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Prospects Weekly: Gross capital flows to developing countries got off to a strong start in the second quarter, Industrial commodity prices are easing, Inventory levels are above pre-crisis averages in the US

Global Macroeconomics Team's picture
Supported by a rebound in bond issuances, gross capital flows to developing countries got off to a strong start in the second quarter. The coming on stream of new oil and metals production following a quintupling of investment activity by major global producers helps explain why industrial commodity prices are easing, even as economic activity has picked up. In the United States, where economic activity continues to strengthen, inventory levels are above pre-crisis averages, but in the Euro Area inventories remain low, partly because of weak confidence.
After solid two quarters - 2012Q4 and 2013Q1- gross capital flows to developing countries got off to a strong start in the second quarter. At $64 billion, gross flows were up 42 percent from a year earlier and 9.8 percent from March levels. The increase in capital flows was largely driven by bond issuances, which doubled in April, reaching a record $44.4 billion. Bond market access for non-investment grade borrowers continued to improve, with Rwanda issuing its first bond. Vietnam, Papua New Guinea, and Bangladesh are expected to follow suit to take advantage of investors’ appetite for higher yielding developing-country sovereign bonds. Equity flows were up slightly. Bank lending plummeted 68 percent in April to an estimated $8.2 billion on the back of a sharp drop in loans to Europe and Central Asia (mostly Russia). Overall, for the first 4 months of the year capital flows are up 46% from year-earlier levels, with bank lending close to twice 2012 levels and both equity and bond flows up significantly from last year.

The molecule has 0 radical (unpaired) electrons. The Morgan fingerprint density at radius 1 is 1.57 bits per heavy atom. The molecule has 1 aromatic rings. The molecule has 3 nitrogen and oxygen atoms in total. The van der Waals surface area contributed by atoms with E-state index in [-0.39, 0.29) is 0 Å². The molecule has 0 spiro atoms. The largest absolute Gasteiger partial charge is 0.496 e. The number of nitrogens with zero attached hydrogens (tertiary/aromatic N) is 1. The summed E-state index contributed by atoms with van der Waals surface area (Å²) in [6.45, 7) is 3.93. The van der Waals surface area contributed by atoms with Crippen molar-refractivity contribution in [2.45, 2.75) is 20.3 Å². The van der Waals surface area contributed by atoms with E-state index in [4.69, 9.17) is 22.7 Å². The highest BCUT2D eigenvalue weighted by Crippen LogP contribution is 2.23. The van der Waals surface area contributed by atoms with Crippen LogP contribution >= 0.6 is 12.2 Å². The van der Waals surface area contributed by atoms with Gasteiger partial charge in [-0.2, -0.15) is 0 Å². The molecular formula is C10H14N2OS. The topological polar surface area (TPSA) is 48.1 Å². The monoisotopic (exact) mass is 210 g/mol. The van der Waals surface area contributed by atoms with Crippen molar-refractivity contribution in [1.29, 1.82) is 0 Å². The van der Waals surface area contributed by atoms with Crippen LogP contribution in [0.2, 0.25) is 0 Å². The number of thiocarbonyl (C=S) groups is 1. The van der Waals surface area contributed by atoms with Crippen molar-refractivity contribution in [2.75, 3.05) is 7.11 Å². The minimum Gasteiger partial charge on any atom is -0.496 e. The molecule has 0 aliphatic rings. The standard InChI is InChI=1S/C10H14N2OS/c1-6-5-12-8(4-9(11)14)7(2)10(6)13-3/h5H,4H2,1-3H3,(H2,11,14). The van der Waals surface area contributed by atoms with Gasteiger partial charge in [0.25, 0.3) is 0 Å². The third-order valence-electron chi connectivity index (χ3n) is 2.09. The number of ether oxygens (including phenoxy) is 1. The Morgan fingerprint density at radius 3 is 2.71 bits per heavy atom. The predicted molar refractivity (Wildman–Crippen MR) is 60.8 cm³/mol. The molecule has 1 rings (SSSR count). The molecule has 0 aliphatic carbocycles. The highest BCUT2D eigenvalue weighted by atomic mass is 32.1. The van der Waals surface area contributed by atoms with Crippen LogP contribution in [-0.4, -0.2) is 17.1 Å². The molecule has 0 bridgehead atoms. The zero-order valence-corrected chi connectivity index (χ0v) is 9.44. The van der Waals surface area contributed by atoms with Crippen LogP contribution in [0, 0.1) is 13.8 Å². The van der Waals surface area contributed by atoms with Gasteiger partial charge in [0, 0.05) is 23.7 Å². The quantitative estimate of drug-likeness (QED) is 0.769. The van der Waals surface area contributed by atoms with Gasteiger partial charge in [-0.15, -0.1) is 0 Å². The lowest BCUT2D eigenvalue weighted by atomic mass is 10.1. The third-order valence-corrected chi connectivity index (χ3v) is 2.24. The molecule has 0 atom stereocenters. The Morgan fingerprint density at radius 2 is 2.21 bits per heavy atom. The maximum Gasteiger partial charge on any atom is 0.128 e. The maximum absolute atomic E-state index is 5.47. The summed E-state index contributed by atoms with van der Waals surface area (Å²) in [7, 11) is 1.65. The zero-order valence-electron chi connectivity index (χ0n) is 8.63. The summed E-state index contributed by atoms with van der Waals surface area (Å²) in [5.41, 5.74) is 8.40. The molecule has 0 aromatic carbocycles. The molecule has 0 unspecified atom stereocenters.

The coming on stream of new capacity is holding back the price of industrial commodities despite strengthening growth. The more than doubling of industrial commodity prices since the turn of the century resulted in a quintupling of investment levels in both oil and metals markets between 2000 and 2012. Capital expenditures by major producers have increased by an average of 18.7 percent annually since 2005 in the case of oil and 22.9 percent in the case of metals. These investments are now resulting in significant increases in output. This lagged supply response may partly explain why industrial commodity prices have been declining, even as global growth has strengthened in recent months. Since mid-February prices of tin, copper, nickel, and aluminum have declined by 17.4%, 15.4%, 13.8% and 10.3%, and Brent and WTI crude oil prices have dropped by 18.1% and 9.5%, respectively.
Inventory levels diverge between the United States and the Euro Area. Inventory levels in the United States are currently above pre-crisis levels, reflecting the relative strength and maturity of the recovery in that economy (both the housing and labor markets continue to show sustained improvements). In the Euro Area, however, inventory levels remain well below their pre-crisis averages – partly due to weak growth, but also because firms lack confidence that demand will firm anytime soon. While weak inventory levels are a factor contributing to weak demand in Europe, the low inventory levels may also be a source of upside risk. If activity does start to strengthen, firms will need to increase production even more quickly in order to replenish inventories.

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